"Three years ago, we staffed up. We tried to bring as much talent as we could to bear on not only two professional sports teams, but the arena as well,'' he said.

        Several of those departed employees were in the corporate sales department. Mr. Kirchhofer said the team would have be more creative in its sales and marketing efforts.

        Mr. Kirchhofer rejected dumping the Cyclones, noting that the team anchors the building with dozens of annual dates.

        "No, the Cyclones aren't going away,'' he said. "They're an important piece of the success of this facility.''

        • The heavy debt load: Mr. Kirchhofer conceded that monthly payments on those two loans he would not reveal the amount have not reduced the principal in nearly four years. But even though CEA Holdings has been late on some payments, it is current on the loans and will make scheduled payments later this month, he said.

        Officials of Provident and the equity fund declined to comment.

        • Surrounding construction: Firstar Center's owners sued Hamilton County in July, charging that construction of a new Reds ballpark would hurt its attendance and revenue.

        Mr. Kirchhofer said the poor access caused by construction could hinder efforts to refinance the building by lowering the appraised value.

        • The Mighty Ducks: The Cyclones' troubles are only magnified by the competing Cincinnati Mighty Ducks, the American Hockey League team that plays at the Cincinnati Gardens.

        "Having two teams makes no sense,'' Mr. Kirchhofer said. "It never has.''

        • A troubled industry: The Firstar Center's troubles are not unique to Cincinnati.

        Operators of indoors arenas with no major-league sports tenants Firstar is among the largest in the country are having trouble everywhere.

        "Everybody without an NBA or NHL tenant is struggling,'' said Dave Siehl, director of the Nutter Center in Dayton, which hosts Wright State University and the East Coast Hockey League's Dayton Bombers. "Indoor concerts are not real strong, and the competition is absolutely huge. There just is not enough live entertainment to go around.''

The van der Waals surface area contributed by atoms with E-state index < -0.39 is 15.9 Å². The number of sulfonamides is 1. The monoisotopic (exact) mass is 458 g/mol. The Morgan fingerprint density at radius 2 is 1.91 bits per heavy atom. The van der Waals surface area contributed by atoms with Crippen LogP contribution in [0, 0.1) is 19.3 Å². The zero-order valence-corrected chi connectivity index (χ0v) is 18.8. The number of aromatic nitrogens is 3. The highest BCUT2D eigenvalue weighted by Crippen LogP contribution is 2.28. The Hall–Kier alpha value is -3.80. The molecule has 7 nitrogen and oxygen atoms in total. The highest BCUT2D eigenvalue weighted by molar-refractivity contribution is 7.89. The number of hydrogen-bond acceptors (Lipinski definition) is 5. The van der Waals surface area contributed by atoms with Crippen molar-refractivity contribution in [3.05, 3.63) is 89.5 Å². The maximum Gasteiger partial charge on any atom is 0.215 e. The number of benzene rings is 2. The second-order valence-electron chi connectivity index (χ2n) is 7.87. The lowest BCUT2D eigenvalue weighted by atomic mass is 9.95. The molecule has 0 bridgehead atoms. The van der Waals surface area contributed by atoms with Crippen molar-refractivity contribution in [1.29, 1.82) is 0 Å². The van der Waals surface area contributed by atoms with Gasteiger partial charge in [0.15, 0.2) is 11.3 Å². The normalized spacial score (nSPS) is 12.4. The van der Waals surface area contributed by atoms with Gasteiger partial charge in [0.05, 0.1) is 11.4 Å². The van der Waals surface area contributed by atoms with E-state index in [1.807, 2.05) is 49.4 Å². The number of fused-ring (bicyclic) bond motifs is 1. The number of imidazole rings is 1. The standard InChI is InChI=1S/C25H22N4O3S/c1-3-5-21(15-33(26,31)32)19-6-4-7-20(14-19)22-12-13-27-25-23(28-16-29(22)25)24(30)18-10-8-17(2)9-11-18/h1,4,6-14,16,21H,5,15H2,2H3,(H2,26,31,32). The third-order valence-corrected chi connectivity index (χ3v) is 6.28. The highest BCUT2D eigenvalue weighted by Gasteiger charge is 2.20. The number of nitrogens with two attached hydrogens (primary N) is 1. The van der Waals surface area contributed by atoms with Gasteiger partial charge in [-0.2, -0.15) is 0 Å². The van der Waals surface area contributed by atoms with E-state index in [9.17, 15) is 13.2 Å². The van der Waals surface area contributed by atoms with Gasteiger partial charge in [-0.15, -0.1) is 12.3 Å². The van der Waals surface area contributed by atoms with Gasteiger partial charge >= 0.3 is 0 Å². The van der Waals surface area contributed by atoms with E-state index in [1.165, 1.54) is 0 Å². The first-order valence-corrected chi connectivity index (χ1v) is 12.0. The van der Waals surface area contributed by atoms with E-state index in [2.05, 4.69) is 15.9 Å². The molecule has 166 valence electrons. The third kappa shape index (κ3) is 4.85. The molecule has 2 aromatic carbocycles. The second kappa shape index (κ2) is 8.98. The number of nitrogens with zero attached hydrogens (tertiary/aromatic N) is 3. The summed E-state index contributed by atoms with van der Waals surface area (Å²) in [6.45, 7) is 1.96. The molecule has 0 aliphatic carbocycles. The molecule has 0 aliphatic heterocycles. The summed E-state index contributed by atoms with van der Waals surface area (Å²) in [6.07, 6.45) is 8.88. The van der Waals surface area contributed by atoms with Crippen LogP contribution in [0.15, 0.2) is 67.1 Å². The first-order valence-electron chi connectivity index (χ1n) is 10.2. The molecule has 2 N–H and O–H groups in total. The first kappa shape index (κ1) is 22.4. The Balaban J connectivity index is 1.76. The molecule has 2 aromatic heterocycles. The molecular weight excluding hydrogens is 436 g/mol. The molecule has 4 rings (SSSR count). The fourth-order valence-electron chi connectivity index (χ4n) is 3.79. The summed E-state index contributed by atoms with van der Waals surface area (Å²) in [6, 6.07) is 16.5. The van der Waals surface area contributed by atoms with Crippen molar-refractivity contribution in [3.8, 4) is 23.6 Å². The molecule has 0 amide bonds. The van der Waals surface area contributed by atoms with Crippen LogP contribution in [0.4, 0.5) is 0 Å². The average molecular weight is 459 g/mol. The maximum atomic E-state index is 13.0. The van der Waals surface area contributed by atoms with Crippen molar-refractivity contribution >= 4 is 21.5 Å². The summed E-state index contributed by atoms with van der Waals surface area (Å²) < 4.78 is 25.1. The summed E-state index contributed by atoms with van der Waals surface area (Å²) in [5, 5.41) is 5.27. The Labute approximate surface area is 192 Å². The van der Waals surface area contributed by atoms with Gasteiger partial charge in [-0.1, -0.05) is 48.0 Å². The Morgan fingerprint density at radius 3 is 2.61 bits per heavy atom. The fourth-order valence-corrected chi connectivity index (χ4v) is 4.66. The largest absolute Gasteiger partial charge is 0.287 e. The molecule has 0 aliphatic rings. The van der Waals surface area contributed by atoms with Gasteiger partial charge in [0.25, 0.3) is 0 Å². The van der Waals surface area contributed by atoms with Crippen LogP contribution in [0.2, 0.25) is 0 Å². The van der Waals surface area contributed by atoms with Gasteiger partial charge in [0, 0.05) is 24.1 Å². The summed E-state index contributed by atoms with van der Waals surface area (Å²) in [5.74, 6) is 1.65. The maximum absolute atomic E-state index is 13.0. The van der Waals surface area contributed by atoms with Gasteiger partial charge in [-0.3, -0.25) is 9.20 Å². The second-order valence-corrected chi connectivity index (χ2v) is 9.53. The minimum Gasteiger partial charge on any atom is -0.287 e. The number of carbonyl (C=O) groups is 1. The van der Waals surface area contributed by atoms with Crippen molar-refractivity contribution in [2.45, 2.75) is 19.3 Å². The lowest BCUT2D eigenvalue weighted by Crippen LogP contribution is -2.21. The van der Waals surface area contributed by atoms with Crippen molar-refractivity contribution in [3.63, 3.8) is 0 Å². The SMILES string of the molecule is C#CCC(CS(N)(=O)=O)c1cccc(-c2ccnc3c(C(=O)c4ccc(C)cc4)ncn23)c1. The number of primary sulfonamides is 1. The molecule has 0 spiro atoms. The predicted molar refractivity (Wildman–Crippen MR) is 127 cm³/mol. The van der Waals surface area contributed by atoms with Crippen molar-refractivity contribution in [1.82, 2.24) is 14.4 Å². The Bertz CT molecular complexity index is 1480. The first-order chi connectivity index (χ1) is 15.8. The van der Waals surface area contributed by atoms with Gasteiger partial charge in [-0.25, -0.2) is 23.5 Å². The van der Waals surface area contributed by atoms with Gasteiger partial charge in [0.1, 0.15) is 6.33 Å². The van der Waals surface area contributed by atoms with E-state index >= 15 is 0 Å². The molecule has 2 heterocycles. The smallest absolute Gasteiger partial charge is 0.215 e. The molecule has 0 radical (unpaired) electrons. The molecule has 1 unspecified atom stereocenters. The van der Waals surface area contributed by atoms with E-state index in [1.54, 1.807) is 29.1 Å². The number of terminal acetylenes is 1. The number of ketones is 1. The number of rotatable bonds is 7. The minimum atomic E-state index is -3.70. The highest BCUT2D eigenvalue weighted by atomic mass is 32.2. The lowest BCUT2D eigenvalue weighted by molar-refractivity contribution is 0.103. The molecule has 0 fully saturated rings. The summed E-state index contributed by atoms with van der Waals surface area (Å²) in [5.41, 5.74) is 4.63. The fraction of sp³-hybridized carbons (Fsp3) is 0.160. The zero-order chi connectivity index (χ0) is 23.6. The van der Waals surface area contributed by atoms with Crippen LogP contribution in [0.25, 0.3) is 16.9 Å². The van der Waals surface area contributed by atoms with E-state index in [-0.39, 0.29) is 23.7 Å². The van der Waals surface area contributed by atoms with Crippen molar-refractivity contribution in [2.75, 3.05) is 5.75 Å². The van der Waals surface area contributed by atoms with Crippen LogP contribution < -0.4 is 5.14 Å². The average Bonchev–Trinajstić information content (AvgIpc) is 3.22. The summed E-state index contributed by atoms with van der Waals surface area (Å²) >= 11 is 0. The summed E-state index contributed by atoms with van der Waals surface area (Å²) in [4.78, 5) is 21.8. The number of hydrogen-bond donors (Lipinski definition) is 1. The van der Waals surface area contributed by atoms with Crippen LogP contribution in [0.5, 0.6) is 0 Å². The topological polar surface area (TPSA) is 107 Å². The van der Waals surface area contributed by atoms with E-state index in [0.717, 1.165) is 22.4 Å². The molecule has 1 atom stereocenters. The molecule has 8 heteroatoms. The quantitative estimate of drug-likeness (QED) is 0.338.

Mr. Kirchhofer said he has listened to several companies that want to invest in the building or manage it. Those include Global Spectrum, a newly formed division of Philadelphia cable giant Comcast Corp. that manages arenas including the First Union Spectrum and the First Union Center in Philadelphia.

        "We think it's a great little building,'' said Michel Sauers, president and CEO of Global Spectrum. Mr. Sauers would not comment on his company's interest in buying the Firstar Center.

        But John Kirchhofer, Doug's brother and president of the Ashton Capital unit of Stone Capital, said Global Spectrum was interested in either managing or owning a piece of the building.

        If CEA Holdings Inc. sells a share in the Firstar Center, it would be part of a larger refinancing package. The company's 1997 mortgage from Provident Bank, which totals more than $20 million, and a $6 million loan from the privately financed Equity Fund are both to be repaid over five years.

        But if the company could find a longer-term loan at a better interest rate, that would reduce annual costs and increase marketing opportunities, Mr. Kirchhofer said.

        "It should be obvious that we never planned to retire the entire debt load in five years,'' he said. "This is the way we planned it.''

Firstar Center has seen both highs and lows